Referenda & Constitutional Amendments

For Falls Church, there is a referendum on library bonds.

For Fairfax County, there are referenda involving bonds for our parks, human services, and transportation. In addition, you will also be able to vote on a Meals Tax, which would allow Fairfax County to enact a tax rate of up to 4%. If passed, the additional estimated revenue is $99 million per year. 70% of this would be earmarked for FCPS and the remaining 30% would go to other County programs and services. I support the meals tax.

Two constitutional amendments will be on ballots all over the state. One amendment attempts to codify the Right to Work provision, which I am against. The second one gives localities the option to exempt the surviving spouse of any law-enforcement officer, firefighter, search and rescue personnel, or emergency medical services personnel who is killed in the line of duty from real property taxes. I support this amendment.

Election Day Tips

  • Polls officially close at 7:00 p.m., but everyone waiting in line at that time must be given the opportunity to cast their ballots.
  • If the voting equipment malfunctions at your polling place, inform the election officials immediately. If the equipment cannot be repaired in a timely manner, you may then request an emergency paper ballot.
  • If you are elderly or disabled, or otherwise unable to enter the polling location without physical assistance, curbside voting will be made available to you at your assigned polling place.
  • If you previously requested and received an absentee ballot, but prefer to cast your vote in person on Election Day, be sure to return the unopened ballot to either the local Electoral Board or to the General Registrar before Election Day, or to the election official at your polling place.  This will enable you to cast a regular ballot on Election Day.


Questions: call 1--866-OUR-VOTE (687-8683)

Thursday, September 15, 2016

An End to the Hybrid Exemption

For over two years, the I-66 project has been a major topic of conversation in our community. Perhaps even longer than that if you consider previous concerns over traffic and commuting. After many community meetings and plan revisions, the Governor and senior VDOT officials unveiled the first phase of the project, the installation of tolling infrastructure on I-66 inside the beltway. While this is not how I might of chosen to kick-off the improvement project (I’d have preferred we break ground on the new lane from the Dulles Connector Road to Ballston first), the project is moving forward.

To many, the unveiling of the tolling infrastructure is an ominous signal that the end is near for the clean fuel plates exemption which has allowed single occupancy vehicles to use the HOV lanes inside the Beltway during rush hour.

This hybrid exception encouraged residents to purchase these innovative and exceptionally fuel efficient vehicles early on when the technology was new and relatively expensive. Given our high traffic area, I know many hybrid vehicle owners have enjoyed taking advantage of the HOV exception. I know this because many of them have asked me to help delay the sunset of the clean fuel plate exemption.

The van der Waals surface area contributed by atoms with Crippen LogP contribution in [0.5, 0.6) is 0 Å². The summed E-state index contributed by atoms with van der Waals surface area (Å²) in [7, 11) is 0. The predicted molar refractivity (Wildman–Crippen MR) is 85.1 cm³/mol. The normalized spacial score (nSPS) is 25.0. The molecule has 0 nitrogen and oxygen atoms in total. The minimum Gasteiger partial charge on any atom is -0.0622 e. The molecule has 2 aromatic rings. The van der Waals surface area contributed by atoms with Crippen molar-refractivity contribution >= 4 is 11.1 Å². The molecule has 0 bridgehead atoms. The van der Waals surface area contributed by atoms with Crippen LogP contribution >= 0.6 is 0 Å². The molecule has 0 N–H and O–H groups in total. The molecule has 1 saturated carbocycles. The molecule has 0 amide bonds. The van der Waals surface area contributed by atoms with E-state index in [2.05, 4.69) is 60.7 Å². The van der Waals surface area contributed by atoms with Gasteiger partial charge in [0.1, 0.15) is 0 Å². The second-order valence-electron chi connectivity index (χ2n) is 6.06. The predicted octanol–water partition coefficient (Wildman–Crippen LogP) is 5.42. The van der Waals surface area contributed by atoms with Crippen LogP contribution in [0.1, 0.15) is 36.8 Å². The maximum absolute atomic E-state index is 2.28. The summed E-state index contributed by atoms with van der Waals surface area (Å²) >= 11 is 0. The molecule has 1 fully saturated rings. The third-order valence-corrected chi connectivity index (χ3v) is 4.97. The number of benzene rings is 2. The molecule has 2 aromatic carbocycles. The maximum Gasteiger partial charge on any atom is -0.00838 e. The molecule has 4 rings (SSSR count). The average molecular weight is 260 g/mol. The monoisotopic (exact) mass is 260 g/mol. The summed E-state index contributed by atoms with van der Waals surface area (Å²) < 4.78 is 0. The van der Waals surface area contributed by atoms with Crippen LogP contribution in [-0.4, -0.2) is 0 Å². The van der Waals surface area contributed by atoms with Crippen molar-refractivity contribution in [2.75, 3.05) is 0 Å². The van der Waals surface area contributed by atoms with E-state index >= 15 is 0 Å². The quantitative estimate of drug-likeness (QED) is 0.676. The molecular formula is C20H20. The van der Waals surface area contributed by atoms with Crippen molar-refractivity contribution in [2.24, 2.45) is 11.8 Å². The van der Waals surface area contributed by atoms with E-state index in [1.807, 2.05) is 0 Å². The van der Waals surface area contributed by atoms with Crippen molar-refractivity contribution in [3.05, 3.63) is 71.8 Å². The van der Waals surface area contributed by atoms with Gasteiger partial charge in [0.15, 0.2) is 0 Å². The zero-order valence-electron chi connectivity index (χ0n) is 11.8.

Some Background

The state entered into an agreement in 1994 with the FHWA that allows Clean Fuel Vehicles (Hybrids) to use the HOV lanes along I-66, inside and outside the Capital Beltway, as long as the state could demonstrate that allowing those cars on the HOV lanes wouldn’t cause the minimum average speed to decrease below 45mph at least ninety percent of the time.

Unfortunately, increased traffic and congestion has resulted in data to showing that the average speed cannot be maintained for ninety percent of the time. As an interim step, the state stopped issuing new clean fuel plates in 2011 but grandfathered in holders of the plates who got them before 2011. Traffic has continued to degrade, however, triggering a sunset clause to the hybrid car exemption.

In addition to traffic management, some have argued the program is a necessary incentive to encourage ownership of more fuel efficient cars, reducing carbon emissions and generally helping the environment.

I'm not convinced of the environmental benefits of continuing this particular program. Why should we allow someone driving a Camry hybrid, for instance, which gets 26 mpg, to take up capacity on the HOV/HOT lanes (more cars equal higher tolls for everyone else) while someone driving a less expense conventional drive vehicle like the Ford Focus, getting up to 35 mpg, can't use the lanes or has to pay the higher tolls? Why are we creating an incentive for this one particular technology? Simply giving hybrids a special exemption, while it may have been a good idea at the time, no longer makes sense to me.

Of course, if it didn't do anyone any harm, why not let the hybrids keep using the road like they always have? The problem is that It costs everyone else who uses the road higher tolls because toll pricing is based on the volume of traffic.

I am sure that it's disappointing to see this program, which has saved so much time and money over the years, go away. The truth is, I'm not a big fan of toll lanes and privatizing our roads at all. I'd love to see these roads remain free for everyone. We just haven't seen the political will to raise gas taxes to pay for infrastructure improvements we desperately need.

Unfortunately, the current hybrid exemption vehicle program is not compatible with the HOT lane concept which VDOT has adopted and is moving forward with. Given the new reality, I don't think it's fair to everyone else who uses these roads to have to pay higher tolls to benefit a savvy class of early adopters.

I haven't come to this position lightly. I've listened carefully to the arguments on both sides and done my best to keep an open mind. I understand that this is an issue on which intelligent and thoughtful people can disagree, and that some of my colleagues whom I almost always agree with are on the other side of this argument.